I love nothing more than character development. I began liking Joachin and was indifferent to Valarie, however, by the end of the book that opinion switched, and honestly Joachin grew so much, I have no idea why I stopped caring about him. Valarie was the strong female character I needed, and I absolutely loved how Joachin referred to her as his knight, and how he would be rescued by her. I appreciate the decision to move away from the damsel in distress cliche. No matter what gender you are you can be haunted by insanity and darkness (that’s some pretty deep shit right there).

In terms of themes, I really like that this book has many different characters who believe they are doing the right thing. The absolute best way to make a villain is to make them a hero in their own story. This grays the area between good and evil. It works most of the time, unless you’re Thanos. Ugh, hate that guy.

I don’t forgive you!

I am a huge tarot nerd, I have about 5 decks and I can do horrific readings. For example,
Friend: *draws 5 of cups*
Me: *way too excited* “That’s grief!!”
Friend: …

The author uses a few famous major arcana cards, and one minor arcana (court) card to describe the characters. He matches them perfectly to each one in my opinion. I will share the cards, but not the characters they are associated with. I’m honestly trying so hard not to spoil anything.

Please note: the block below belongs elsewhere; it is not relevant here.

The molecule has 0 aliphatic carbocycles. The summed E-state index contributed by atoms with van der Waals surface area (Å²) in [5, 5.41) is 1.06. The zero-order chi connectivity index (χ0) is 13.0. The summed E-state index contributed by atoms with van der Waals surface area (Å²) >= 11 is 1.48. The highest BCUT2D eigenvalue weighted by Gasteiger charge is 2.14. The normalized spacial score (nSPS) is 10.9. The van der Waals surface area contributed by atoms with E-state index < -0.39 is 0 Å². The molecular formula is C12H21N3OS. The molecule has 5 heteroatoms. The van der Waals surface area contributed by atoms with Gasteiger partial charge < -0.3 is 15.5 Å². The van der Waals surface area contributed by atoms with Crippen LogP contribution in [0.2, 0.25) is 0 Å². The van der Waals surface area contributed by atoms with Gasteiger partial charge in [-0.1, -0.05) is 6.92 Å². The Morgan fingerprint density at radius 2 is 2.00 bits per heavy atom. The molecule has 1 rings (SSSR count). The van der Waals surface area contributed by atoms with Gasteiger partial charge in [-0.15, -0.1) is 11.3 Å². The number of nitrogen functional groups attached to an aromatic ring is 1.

The Fool: innocence, potential, new beginnings, start of a journey.
One of my favourite cards as it focuses on the possibilities that one has, not the experience that they lack.

The Magician: willpower, motivation, determination, manifestation.
Another one of my favourites, this often represents a person determined to turn their vision into reality.


The Devil: materialism, playfulness, excess, greed.
It focuses on the excess of earthly pleasures, and being consumed by them so much that you don’t take in the bigger picture.


The Knight of Rods/Wands: action, adventure, fearlessness.
This person is relentless and often acts before thinking.


I would recommend this book if you are a fan of the genre, if you want a bad ass female character, if you like fantastical dark themes, if you want to question your own sanity, or if you just want to support a budding author. This book has potential to grow, and I’m only excited about where it goes from here.
You can buy it now on Amazon.

2 thoughts on “Book Review: Father Figure by Andrew William Clark”

  1. Pingback: 101 Times Captured: the Heart of Change | A.N.W.I.C.L.A.R.K.

What do you think?

Fill in your details below or click an icon to log in: Logo

You are commenting using your account. Log Out /  Change )

Twitter picture

You are commenting using your Twitter account. Log Out /  Change )

Facebook photo

You are commenting using your Facebook account. Log Out /  Change )

Connecting to %s